The code boils down to two CLR stored procedures; clr_GetADobjects and clr_GetADusersPhotos. Both take LDAP formatted AD path and AD filter [^] as parameters. The clr_GetADobjects takes one addition parameter @MemberList, this parameter returns group membership data as XML data when querying AD groups.

The clr_GetADusersPhotos SP returns a table for all users specified in the ADfilter parameter. The table format is always the same:

[ObjectGUID] [uniqueidentifier] NOT NULL, -- AD object GUID
[Width] [int] NULL,                       -- photo width in pixels
[Height] [int] NULL,                      -- photo height in pixels
[Format] [nvarchar](6),                   -- photo format - jpg, png etc
[Photo] [varbinary](max) NULL             -- photo binary data

Note that ObjectGUID of users is returned - not username as you would perhaps expect - the GUID is used as primary key of all objects in the AD (keep in mind that the Active Directory is a database). Take a look at the TestScriptUsingTempTables.sql script to see how to join together the users table in a query.

The clr_GetADobjects SP returns a table format dependent on the expected AD object: user, contact, computer, group or WellKnownSIDs (Note - different table format for each AD object type). The table format is generated in ADcolsTable class in ADtableDefinitions.cs code file. For example, the user table type has 69 columns. I used an Excel document to help me keep track of all the tables and columns - if you need to modify the code, the Excel document is in the source files.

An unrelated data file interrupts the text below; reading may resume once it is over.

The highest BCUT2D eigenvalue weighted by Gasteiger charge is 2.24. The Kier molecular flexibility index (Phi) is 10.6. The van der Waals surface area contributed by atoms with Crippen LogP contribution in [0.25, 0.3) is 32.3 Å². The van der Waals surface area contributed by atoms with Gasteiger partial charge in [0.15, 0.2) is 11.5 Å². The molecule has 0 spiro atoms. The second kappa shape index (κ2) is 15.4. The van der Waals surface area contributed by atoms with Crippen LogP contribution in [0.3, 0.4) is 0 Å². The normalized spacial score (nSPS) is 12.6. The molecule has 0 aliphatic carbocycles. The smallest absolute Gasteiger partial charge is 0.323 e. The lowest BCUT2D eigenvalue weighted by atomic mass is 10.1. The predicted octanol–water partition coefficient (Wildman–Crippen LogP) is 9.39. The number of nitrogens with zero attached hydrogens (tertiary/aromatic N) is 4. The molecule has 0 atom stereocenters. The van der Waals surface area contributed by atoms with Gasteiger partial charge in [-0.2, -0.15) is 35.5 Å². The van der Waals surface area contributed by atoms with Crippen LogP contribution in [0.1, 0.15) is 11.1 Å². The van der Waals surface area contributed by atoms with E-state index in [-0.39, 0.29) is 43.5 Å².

It's important to note that clr_GetADobject uses the @ADfilter parameter to determine what type of table is to be returned. It's assumed that only one type of AD object is returned even though the AD filter can specify more than one type. That is not supported.

A lot of work has gone into making the code run as fast as possible and to extract as many AD properties as possible. Of particular interest are the so called Computed properties that proved to be most time consuming and of those the UserCannotChangePassword flag was the most troublesome. It turns out it's not a flag but a permission on the AD object (user), take a look at the IsUserCannotChangePassword function if you are interested.

And yes, I know I could have used the .NET AD assembly to get those properties but that method proved to be very slow - for example, getting 500+ users took more than 2 minutes - but only 18 seconds using my code.

History

  • Version 1 - Sept 2016

License

This article, along with any associated source code and files, is licensed under The Code Project Open License (CPOL)

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About the Author

Snorri Kristjansson
Software Developer (Senior) Kvikna.com
Iceland Iceland
I started programming back in 1980, briefly in Basic, switched to Assembler (Z80 CPU) running CP/M OS. Started to program for MS-DOS in Assembler (8088 CPU) when the IBM PC made it's apperance. Switched to C when I started to write programs for Windows in 1991. In 2002 switched to C++ and MFC. In 2011 started developing in C# .NET for Sharepoint 2010. In 2016 started developing WPF applications.

Comments and Discussions

 
QuestionFiltering on guid Pin
Slippy6628-Jun-17 5:52
memberSlippy6628-Jun-17 5:52 
AnswerRe: Filtering on guid Pin
Snorri Kristjansson29-Jun-17 5:42
professionalSnorri Kristjansson29-Jun-17 5:42 

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Posted 17 Sep 2016